1) First, tell him to strengthen his grip, because an open clubface causes most slices.  He does so and hits a perfect pull shot.  You then say to get his swingpath to align with the target.  He does so and hits a perfect straight shot at the target.

 

2)  First, tell him to get his swingpath to align with the target, because that is what causes most slices.  He does so and hits a push slice.  You then say to strengthen his grip.  He does so and hits a perfect straight shot at the target.

 

From the opinions discussed here and in other threads, one of the above answers is from someone who clearly doesn't understand the "new" ball flight laws and is performing a disservice to the golf community. 

 

The question is --- Why does it matter?  Mr. Average Golfer got his swing corrected.

post #31 of 55

 

Quote:
Originally Posted by Harmonious View Post

2)  First, tell him to get his swingpath to align with the target, because that is what causes most slices.  He does so and hits a push slice.  You then say to strengthen his grip.  He does so and hits a perfect straight shot at the target.


We just had this conversation elsewhere, and it turned into a whole big thing, so I'm going to say this very plainly and very clearly: the clubface is not glued to the path.

 

A 10 degree adjustment in path often results in a 0, 1, or 2 degree adjustment in face. A golfer with a square (to target) clubface and a path -10 degrees (left) can swing 3 degrees to the right and have a clubface angle that's only 2 degrees open. We see it day in and day out. We fix the path in four swings...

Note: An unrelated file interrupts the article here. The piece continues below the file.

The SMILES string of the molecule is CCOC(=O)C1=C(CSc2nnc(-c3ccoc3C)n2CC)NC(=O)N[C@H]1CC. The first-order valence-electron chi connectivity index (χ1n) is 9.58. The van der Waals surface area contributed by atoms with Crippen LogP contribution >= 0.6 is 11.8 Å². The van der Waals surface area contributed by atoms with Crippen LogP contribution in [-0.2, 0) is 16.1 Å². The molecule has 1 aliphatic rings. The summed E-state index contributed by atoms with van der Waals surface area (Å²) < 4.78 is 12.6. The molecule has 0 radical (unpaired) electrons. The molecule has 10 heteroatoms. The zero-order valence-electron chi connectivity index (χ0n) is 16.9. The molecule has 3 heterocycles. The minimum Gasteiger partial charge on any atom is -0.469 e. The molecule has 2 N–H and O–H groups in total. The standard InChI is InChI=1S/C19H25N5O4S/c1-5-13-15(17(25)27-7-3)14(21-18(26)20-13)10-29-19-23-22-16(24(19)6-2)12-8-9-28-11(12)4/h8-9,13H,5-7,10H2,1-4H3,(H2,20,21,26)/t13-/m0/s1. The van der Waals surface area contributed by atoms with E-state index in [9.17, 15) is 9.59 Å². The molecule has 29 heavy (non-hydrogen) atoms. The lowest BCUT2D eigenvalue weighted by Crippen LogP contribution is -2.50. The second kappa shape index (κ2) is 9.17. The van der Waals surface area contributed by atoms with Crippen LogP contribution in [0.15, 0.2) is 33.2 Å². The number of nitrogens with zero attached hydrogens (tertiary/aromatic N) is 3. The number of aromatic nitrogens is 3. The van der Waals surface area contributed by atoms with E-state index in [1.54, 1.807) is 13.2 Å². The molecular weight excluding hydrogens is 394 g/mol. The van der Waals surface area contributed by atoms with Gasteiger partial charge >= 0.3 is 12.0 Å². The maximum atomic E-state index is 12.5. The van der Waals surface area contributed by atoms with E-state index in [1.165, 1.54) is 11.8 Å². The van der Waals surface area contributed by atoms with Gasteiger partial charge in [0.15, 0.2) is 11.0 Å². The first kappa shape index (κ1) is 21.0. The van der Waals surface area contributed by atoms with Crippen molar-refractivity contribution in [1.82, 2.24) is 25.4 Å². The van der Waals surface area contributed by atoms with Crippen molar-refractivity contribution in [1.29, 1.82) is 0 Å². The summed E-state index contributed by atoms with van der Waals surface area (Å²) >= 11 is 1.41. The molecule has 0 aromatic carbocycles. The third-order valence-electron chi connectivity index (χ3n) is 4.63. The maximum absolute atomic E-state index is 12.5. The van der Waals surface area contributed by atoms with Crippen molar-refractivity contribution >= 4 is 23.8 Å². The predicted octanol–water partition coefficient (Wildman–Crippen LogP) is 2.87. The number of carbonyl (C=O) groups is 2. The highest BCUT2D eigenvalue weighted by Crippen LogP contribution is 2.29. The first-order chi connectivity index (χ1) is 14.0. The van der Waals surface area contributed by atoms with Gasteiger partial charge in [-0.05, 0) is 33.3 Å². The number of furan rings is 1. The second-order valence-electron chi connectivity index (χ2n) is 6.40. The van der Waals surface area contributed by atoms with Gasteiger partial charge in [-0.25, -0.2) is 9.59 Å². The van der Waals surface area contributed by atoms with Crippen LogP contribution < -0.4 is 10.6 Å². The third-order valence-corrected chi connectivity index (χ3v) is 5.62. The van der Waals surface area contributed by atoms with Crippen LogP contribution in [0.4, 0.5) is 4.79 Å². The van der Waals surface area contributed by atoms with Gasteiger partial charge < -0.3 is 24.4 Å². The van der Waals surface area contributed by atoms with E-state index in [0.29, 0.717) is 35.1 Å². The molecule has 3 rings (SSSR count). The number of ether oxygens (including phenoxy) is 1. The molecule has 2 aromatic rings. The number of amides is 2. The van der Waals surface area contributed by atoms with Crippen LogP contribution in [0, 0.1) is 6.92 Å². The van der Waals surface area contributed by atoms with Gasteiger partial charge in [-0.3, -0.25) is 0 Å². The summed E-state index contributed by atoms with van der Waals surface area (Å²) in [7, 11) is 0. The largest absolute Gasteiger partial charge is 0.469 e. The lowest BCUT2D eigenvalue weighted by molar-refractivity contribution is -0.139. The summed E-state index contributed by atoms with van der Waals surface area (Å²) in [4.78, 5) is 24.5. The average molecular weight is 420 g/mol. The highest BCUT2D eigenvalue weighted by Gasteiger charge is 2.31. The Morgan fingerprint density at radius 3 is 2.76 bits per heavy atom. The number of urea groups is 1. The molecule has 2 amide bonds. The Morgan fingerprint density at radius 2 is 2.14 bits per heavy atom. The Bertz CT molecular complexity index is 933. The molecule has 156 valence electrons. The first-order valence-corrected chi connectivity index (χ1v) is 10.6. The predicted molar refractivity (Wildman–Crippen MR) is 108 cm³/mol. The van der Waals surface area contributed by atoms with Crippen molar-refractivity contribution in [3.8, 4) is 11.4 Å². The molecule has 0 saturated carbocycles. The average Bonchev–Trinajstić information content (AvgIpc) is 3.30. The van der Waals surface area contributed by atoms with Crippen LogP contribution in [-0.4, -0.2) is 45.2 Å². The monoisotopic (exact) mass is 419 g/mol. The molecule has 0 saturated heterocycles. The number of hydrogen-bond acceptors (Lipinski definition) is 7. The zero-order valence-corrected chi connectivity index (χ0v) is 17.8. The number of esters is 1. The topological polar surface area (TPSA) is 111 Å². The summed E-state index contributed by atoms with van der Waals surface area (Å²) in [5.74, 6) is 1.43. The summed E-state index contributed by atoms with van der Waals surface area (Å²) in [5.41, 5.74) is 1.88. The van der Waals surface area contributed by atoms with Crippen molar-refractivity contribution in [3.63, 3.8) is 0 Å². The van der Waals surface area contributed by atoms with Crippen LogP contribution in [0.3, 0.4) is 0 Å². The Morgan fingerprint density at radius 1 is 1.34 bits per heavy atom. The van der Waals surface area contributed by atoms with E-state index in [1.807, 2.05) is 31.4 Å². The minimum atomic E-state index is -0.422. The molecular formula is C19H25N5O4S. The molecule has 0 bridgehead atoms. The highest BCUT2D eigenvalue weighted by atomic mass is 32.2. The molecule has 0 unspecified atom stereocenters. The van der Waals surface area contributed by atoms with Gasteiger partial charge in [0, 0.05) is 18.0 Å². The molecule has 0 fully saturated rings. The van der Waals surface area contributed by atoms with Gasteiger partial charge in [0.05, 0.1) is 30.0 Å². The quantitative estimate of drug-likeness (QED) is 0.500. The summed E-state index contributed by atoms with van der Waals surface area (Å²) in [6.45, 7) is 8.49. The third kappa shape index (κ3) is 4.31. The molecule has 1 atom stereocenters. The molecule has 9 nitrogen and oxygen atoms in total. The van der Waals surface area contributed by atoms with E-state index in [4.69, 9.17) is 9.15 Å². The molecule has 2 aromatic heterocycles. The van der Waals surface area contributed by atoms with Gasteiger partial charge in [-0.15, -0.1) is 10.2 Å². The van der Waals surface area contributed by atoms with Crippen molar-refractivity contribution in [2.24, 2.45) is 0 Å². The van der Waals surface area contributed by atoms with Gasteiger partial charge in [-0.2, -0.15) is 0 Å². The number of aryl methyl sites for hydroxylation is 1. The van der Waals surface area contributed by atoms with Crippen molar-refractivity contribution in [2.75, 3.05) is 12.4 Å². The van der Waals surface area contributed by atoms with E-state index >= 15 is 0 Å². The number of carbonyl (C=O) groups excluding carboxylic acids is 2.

"He does so and hits a push slice" is a fabrication. We fix the path - and make huge strides to where we can work on some other piece the next time - all the time. The path does not force the face to move a similar amount if done properly.

 

That's why your first solution is bogus. First you get the guy matching his face to his path - okay, so his clubface is 10 degrees left at impact, has no loft, etc. Then you adjust his path... and his clubface is still 8 degrees left at impact. So then you have to fix the clubface angle again.

 

Three steps versus one. I'll take the one step every time.

 

Does that mean we never fix the face? No. But fixing the path - the actual cause of the large, vast majority of slices - is so much easier and quicker.

 

P.S. If the face angle and path were magically glued, why in your first example doesn't the path move farther left when the clubface angle moves left? Why aren't they glued together there?

 

P.P.S. The average amateur's grip is too strong as it is. That's why their clubface angle is too closed at impact. They come across the ball so much they've learned to at least start the ball to the left so their slice has a chance of curving back and staying inside the fairway.

post #32 of 55
Quote:
Originally Posted by iacas View Post

I'd watch. Couldn't be worse than what's out there now. ;-)


Iacas,